04.20.2017 25 °C
We got up early for a 7:30 start to our Safari. The first girls we met were from London, but one was originally from Kenya and knew a bit of Swahili so that was interesting. Kay and Anita. Another girl joined us named Aubrey, she's from the Philippines but lives in the Congo doing auditing work through the Red Cross. She had some interesting and frightening stories as she works in areas of armed conflict, and she's even had colleagues die while at work. She was very well spoken and really sweet.
On route out of Nairobi we picked up an older man named Ali from Pakistan, he is a radiologist who works in Saudi Arabia. Really interesting guy to talk to, and well travelled as well with some great stories. The last couple we picked up, Seline and Moritz, from Koln, Germany, 20 and 21 they were young but well travelled. Moritz spent time couch surfing and hitch hiking the west coast and a lot of Vancouver Island, and he said Tofino is one of his favourite places in the world.
James, our driver, was a guy our age originally from a village outside of Nairobi. He packed his bags one day and put himself through college learning about tourism, in particular animals, flora and fauna. Really nice, sweet guy who seemed like he was besties with all of the other safari drivers we met on the way. He was an incredible driver, we drive a standard Toyota safari van with a roof that comes up. He got of out of some tough, muddy situations! You'll see.
So we drove a couple of hours through many small villages, little huts calling themselves salons, bars, hotels. It was pretty eye opening how some villages live with so little. The women were walking and carrying huge jugs of water on their backs with cloth straps wrapped around their forehead. The kids play with sticks in mud on the side of the road, or with an old oil bottle with wheels attached on a stick and they push it around like a toy. It almost feels like it's not real, like it's a show being put on. But it's real life for these people.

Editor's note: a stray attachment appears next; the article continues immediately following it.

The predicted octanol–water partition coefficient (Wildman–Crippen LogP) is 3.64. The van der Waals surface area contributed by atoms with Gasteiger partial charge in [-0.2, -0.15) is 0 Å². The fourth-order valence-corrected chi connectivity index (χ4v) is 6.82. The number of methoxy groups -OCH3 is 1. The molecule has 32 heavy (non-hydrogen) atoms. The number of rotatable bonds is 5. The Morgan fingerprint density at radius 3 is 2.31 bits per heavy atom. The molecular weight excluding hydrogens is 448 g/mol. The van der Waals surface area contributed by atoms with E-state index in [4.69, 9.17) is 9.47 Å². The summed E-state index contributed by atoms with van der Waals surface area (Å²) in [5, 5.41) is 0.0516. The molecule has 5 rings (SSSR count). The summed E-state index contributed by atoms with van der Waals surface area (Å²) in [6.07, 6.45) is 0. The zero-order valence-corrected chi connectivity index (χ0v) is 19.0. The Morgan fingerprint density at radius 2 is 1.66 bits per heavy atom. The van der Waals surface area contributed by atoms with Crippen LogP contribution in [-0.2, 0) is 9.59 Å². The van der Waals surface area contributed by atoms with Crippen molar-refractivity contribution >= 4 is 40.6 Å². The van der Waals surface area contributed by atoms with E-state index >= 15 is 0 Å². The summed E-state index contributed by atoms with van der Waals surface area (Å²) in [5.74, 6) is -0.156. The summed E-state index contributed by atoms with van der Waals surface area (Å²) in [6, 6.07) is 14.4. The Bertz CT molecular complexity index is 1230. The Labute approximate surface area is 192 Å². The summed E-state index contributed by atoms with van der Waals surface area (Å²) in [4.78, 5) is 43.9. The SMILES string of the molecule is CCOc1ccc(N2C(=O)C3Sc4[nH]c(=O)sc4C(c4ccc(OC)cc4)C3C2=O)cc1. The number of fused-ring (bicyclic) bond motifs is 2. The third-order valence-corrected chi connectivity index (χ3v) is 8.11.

We got to the Great Rift Valley part of he highway and stopped for photos, it was a perfect clear day after heavy rains the night before so it was perfect. There were also huge baboons on the side of the road, some of them sitting on the cement medians enjoying the views of the farm lands, it seemed.
We carried on and then stopped for a buffet lunch in Narok. Some of our Safari mates complained that the food in Kenya was bland, but Josh and I really enjoyed it and most of it was vegan, as far as I could tell. Tusker was more expensive than we've had but still only $3.85 a bottle Canadian.
Beside the lunch spot there was a souvenir shop where I bought a couple of bracelets for myself. The man working looked at Josh's tattoo and told us he used to live in one of those huts. He rubbed his skin and asked how long it would last on his arm. Permanent, we said, and he was shocked!
We kept driving through small villages and we finally hit the part of the road that veered off and wasn't paved. It was a bumpy few hours through Masai tribal land and eventually we hit a really muddy spot. Looking ahead we didn't know how bad it was going to be, but James did, and he was driving a rear wheel 2x4 drive. So without notice he GUNS it and we drove through maybe 20 feet of mud, he was overcorrecting to keep the wheels from getting stuck, doing half doughnuts through the mud then swerving back again, and we came within INCHES of trees a couple of times. Josh got a video half way through the drive, but it's not the bad parts! We were all screaming, it was insane. We erupted in applause after realizing we made it through. The car behind us was 4x4 and the other car on our tour, he made it through just fine but they had quite the reaction to having watched our car go through it!